4. Cartilage tissue engineering

The application of cells into scaffolds, as tissue engineering do, makes cartilage regeneration strategies complex but allows to orchestrate the process efficiently [155]. Tissue engineering (TI) can be defined as the combined use of cells, biomaterials, and chemical factors to repair injured or diseased tissues. At the moment, it combines the contribution of cells that are placed on a scaffold, where the factors that accelerate its proliferation can be added; this composite is then transplanted at the site of the lesion in order to achieve tissue regeneration [36].

TI has the potential to provide long-lasting solutions to tissue damage and tissue loss, and engineering cartilage is not an exception to this approach. In fact, due to its limited ability to self-repair, cartilage is an ideal candidate for tissue engineering.

The critical point of the strategies based on TI is the expansion of cells in culture to be able to generate more cells for the production of tissue in vitro or for the implantation of cells in suspension or on scaffolds for regeneration of the tissue in vivo [37]. Another challenge to overcome regarding this strategy is to achieve the merging of the composite after implantation. The integration of the implanted tissue with the organ requires remodeling, degradation, and formation of new tissue. The remodeling of the implanted tissue is essential for its functionality [37].

TI makes possible the in vitro tissue synthesis, and then, the functional abilities of the composite can be evaluated before implantation. The main disadvantage is the partial absence of physiological and mechanical stimuli during their formation, which does not allow an adequate cellular regulation and spatial development of the tissue, and the decrease of its mechanical quality is observed as a consequence.

In the past decades, the strategies were designed without considering the cartilage as a complex tissue with a functionally that stratified three-dimensional structure. Nowadays, efforts are focused on achieving the landmarks in the process of cartilage formation with the development of a multiphase implant that recapitulates the cartilage as an osteochondral unit [156].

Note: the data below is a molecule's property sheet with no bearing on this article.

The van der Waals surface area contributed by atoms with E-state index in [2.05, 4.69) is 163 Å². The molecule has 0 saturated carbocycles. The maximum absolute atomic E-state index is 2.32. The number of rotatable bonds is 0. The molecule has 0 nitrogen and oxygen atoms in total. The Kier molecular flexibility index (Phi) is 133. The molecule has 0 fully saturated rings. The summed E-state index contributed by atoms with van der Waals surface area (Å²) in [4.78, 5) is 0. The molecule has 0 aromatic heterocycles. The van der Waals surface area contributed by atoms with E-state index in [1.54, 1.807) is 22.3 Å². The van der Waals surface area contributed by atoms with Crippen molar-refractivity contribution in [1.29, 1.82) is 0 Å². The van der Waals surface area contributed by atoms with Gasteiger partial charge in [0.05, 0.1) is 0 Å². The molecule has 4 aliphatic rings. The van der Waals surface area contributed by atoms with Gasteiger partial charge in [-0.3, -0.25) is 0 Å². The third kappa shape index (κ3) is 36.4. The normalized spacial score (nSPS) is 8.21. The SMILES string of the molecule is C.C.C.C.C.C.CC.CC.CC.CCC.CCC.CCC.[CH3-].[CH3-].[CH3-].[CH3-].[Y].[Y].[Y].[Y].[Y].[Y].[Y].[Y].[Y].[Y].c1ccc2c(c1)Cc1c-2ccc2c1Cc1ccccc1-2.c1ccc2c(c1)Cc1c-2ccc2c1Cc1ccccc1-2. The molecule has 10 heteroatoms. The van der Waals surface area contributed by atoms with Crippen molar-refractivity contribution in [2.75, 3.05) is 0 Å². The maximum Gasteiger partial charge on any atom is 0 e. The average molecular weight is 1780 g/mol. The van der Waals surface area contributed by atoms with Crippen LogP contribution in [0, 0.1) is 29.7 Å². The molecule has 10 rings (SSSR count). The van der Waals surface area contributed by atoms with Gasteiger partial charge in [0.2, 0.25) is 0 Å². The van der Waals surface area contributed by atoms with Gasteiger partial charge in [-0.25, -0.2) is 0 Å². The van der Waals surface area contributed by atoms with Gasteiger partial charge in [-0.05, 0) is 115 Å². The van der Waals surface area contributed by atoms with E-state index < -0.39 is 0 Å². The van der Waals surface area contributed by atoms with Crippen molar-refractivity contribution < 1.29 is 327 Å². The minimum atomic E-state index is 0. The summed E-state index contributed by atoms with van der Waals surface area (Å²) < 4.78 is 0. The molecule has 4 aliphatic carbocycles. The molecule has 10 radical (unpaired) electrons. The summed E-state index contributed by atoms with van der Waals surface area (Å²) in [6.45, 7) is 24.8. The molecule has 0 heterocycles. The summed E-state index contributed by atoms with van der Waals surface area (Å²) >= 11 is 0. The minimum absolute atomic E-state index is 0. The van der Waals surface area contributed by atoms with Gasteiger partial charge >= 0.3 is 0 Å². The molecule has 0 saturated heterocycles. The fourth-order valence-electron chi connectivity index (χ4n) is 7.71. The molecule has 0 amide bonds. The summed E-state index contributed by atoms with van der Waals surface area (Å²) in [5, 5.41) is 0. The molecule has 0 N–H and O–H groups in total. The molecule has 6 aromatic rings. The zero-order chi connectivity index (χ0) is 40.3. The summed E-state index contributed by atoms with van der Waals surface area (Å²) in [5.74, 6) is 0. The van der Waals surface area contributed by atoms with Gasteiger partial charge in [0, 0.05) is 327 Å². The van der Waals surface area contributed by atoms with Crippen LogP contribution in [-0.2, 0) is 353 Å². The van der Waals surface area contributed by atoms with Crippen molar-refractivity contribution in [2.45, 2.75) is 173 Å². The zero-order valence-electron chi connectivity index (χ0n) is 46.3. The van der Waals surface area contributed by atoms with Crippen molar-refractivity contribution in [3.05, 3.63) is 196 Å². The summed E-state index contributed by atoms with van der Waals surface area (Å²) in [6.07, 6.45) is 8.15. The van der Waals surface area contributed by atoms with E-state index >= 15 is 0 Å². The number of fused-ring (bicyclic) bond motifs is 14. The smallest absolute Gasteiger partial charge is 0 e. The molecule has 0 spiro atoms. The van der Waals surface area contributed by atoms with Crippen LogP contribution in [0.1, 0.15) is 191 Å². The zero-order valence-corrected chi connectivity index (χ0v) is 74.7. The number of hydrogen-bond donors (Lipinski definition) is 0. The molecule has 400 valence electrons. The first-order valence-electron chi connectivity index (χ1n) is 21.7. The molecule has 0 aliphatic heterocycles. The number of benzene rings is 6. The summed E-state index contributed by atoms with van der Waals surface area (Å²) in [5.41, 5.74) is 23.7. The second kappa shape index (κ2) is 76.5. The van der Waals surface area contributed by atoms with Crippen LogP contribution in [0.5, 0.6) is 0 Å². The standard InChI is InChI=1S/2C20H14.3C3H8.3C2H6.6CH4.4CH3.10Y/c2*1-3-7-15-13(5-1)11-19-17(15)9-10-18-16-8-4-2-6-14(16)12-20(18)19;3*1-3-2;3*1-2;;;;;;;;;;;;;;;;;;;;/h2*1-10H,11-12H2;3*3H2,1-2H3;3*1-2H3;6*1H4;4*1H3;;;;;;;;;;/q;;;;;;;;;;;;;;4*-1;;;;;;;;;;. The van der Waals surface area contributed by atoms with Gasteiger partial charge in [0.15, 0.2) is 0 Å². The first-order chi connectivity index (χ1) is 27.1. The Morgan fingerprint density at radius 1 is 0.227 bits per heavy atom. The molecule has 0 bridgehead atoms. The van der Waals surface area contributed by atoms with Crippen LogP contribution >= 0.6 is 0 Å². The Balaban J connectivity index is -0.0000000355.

Cartilage tissue engineering combines a cell source, biomaterials, and growth or differentiation factors. Useful cell sources include autologous chondrocytes, minced autologous cartilage, and mesenchymal stem cells (from bone marrow, muscle, synovium, or adipose) [4, 6, 7, 2428]. Regarding scaffolds, they may be fabricated with natural (e.g., collagen) or synthetic materials and designed as monophasic (chondral phase) or multiphasic (imitating the osteochondral unit) [68, 23, 3841, 157, 158].

Chondroinductive growth factors are essentially members of the transforming growth factor-β (TGF-β) superfamily, some members of fibroblast growth factor (FGF) family and insulin-like growth factor-1 (IGF-1). These growth factors can be added to a culture medium to induce chondrogenic differentiation or through gene delivery, and, more recently, by nanoparticle delivery [4, 27, 2932].

4.1. Cell source

Cell-based therapy is a biological therapy, involving the use of cells to develop new tissues or repair damage tissues. Therapies have been designed in order to generate a neocartilage in an attempt to offer the patients with chondral injuries an improvement in the quality of life or a long-lasting cure.

Autologous implantation of chondrocytes (ACT), intra-articular injection of meniscus with stem cells, and autologous matrix-induced chondrogenesis represent the current strategies for cartilage repairing by cell-based therapies. Furthermore, approaches using cell therapy with tissue engineering and biomaterials are increasing [42].

The optimal cell source for cartilage tissue engineering is not yet well established. The goal is to select a cell source that can be isolated by simple methods, are able to expand, and capable of being cultured to synthesize cartilage-specific molecules. The sources range from chondrocytes, fibroblasts, and stem cells to genetically modified cells [159161].

Although chondrocytes have been the most used at first since they are found in native cartilage and have been extensively studied, they currently do not represent the best option.

Likewise, fibroblasts are easily and abundantly obtained and under treatment with lactic acid, they can acquire a chondrogenic phenotype.

Furthermore, stem cells can be expanded through several passages maintaining the differentiation potential. Additionally, all of these cells can be modified genetically to induce or enhance chondrogenesis. Adult MSCs are able to differentiate into osteoblasts, adipocytes, muscles, and chondrocytes and are, therefore, a suitable cellular source for tissue regeneration. Recent evidence indicates that there is great variability in the ability of differentiation between stem cells from specific tissues.

4.1.1. Chondrocytes

To perform autologous chondrocytes implantation, a full-thickness sample from a low-weight-bearing region of the joint is taken by biopsy during a first arthroscopic operation to collect a chondrocyte population.

The recovered tissue is enzymatically treated to isolate chondrocytes, which are then ex vivo expanded under conditions that preserve cell viability till yielding ~12–48 million cells [43].

During a second operation, the chondrocytes are implanted into the debrided cartilage defect. This technique avoids potential immune complications or viral infections from transplanting allogeneic cells or foreign materials [44]. Nevertheless, two operations are needed, and a long recovery time (6–12 months) is required to ensure neotissue maturation.